The dorsal aortae are initially bilateral and then fuse to form the definitive dorsal aorta. Approximately 30 posterolateral branches arise off the aorta and will form the intercostal arteries, upper and lower extremity arteries, lumbar arteries, and the lateral sacral arteries.
The lateral branches of the aorta form the definitive renal, suprarenal, and gonadal arteries. Finally, the ventral branches of the aorta consist of the vitelline arteries and umbilical arteries.
The vitelline arteries form the celiac, and superior and inferior mesenteric arteries of the gastrointestinal tract. After birth, the umbilical arteries will form the internal iliac arteries.
The human venous system develops mainly from the vitelline, umbilical, and cardinal veins, all of which empty into the sinus venosus. The venous system arises during the fourth to eighth weeks of human development.
Most defects of the great arteries arise as a result of the persistence of aortic arches that normally should regress or due to the regression of arches that normally should not.
A double aortic arch occurs with the development of an abnormal right aortic arch, in addition to the left aortic arch, forming a vascular ring around the trachea and esophagus, which usually causes difficulty breathing and swallowing.
Occasionally, the entire right dorsal aorta abnormally persists and the left dorsal aorta regresses. In this case, the right aorta will have to arch across from the esophagus, causing difficulty breathing or swallowing.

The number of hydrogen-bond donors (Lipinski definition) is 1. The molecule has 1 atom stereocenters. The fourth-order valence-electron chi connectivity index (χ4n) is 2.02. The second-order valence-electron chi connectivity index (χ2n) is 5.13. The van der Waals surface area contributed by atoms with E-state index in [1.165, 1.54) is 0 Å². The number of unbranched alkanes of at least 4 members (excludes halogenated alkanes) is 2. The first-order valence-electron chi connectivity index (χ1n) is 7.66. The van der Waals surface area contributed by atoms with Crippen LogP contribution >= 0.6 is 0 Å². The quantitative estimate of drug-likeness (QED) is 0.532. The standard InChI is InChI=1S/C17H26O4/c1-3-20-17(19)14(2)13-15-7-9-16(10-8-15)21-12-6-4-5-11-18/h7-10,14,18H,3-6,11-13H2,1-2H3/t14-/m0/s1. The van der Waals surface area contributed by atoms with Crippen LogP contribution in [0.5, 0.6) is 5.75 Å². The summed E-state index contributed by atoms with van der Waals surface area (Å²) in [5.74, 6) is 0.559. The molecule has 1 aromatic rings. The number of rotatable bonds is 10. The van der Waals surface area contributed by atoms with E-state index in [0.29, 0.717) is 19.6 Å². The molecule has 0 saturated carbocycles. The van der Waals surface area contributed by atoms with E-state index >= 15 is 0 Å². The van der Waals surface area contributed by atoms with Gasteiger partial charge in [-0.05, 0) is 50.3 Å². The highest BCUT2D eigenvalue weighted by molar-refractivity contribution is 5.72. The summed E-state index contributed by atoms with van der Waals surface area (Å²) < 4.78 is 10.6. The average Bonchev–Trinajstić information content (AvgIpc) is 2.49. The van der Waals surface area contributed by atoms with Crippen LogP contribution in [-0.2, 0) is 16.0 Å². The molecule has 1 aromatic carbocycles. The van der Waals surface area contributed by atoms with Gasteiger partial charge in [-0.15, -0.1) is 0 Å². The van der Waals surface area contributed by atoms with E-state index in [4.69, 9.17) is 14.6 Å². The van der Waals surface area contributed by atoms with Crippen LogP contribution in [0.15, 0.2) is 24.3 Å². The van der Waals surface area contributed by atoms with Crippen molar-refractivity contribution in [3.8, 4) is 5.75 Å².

Chorionic Villi and Placental Development
In the placenta, chorionic villi develop to maximize surface-area contact with the maternal blood for nutrient and gas exchange.
Chorionic villi invade and destroy the uterine decidua while at the same time they absorb nutritive materials from it to support the growth of the embryo.
The villi begin primary development in the fourth week, becoming fully vascularized between the fifth and sixth weeks.
Placental development begins with implantation of the blastocyst; this leads to its differentiation into several layers that allow nutrient, gas, and waste exchange to the developing embryo and fetus —as well as forming a protective barrier.
- chorion: The protective and nutritive membrane that attaches higher vertebrate fetuses to the uterus.
- uterine decidua: The term for the uterine lining (endometrium) during a pregnancy, which forms the maternal part of the placenta. It is formed under the influence of progesterone and forms highly characteristic cells.
- chorionic villi: These sprout from the chorion in order to give a maximum area of contact with the maternal blood.